Finding support with others in a group setting can make moving through difficult times in a nurturing environment much easier. There are many specialized support groups which focus on grief. These groups, often led by a professionally trained grief therapist, help those who have experienced loss move through the stages of grief collectively and in healthy, productive ways.
If you have never been part of a support group before – it is natural to have questions. Here are a few frequently asked questions that we often get with regard to joining one our online professionally facilitated grief support groups.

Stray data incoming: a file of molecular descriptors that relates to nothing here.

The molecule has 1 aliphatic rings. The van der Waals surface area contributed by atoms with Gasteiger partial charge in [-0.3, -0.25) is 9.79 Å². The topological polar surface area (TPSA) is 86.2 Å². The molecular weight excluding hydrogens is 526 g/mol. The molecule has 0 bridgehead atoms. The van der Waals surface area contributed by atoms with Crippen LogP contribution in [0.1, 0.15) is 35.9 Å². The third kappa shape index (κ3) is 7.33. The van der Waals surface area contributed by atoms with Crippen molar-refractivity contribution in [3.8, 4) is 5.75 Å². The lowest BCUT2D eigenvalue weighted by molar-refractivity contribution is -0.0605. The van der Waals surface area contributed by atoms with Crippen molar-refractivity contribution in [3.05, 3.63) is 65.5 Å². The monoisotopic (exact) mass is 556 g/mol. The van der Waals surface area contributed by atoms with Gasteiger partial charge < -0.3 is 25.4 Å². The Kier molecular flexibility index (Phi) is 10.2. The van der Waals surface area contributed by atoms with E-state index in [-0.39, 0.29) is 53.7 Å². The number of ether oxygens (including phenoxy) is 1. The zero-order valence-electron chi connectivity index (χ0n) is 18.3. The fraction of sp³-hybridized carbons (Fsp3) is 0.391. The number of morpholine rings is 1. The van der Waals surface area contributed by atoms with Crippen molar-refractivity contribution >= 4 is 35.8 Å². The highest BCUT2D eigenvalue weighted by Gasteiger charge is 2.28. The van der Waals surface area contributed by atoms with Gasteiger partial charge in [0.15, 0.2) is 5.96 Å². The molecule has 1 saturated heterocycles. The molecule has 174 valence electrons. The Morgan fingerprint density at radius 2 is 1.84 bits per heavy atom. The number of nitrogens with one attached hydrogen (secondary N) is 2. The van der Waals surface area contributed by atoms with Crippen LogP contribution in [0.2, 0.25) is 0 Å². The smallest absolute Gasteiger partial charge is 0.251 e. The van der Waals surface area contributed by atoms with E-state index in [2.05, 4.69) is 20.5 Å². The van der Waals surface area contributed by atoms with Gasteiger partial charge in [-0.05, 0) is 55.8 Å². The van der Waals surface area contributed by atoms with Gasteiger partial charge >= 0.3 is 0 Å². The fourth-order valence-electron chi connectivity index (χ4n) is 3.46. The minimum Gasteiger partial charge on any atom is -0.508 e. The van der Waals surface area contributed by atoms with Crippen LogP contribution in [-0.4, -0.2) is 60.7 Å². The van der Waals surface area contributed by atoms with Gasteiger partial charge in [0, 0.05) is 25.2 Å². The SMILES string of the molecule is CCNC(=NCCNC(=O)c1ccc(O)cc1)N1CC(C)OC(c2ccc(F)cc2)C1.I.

What Can I Expect From A Grief Support Group? In Circles grief support group, you can expect a safe and nurturing environment where you are encouraged to share your feelings openly and honestly. Support groups are a safe, confidential space to speak from the heart about your lost loved one. If it is difficult to talk about your emotions you have the availability to remain anonymous. It is expected that your emotions will run freely and openly. It is encouraged that feelings and difficult emotions are expressed and received with support, kindness love and care. Circles support groups are more than just a peer support group. All our groups are led by a professionally trained and licensed facilitator. Over a matter of weeks your facilitator will get to know you and share important insights for your healing and progress.
What Will Talk About During Our Weekly Group Sessions?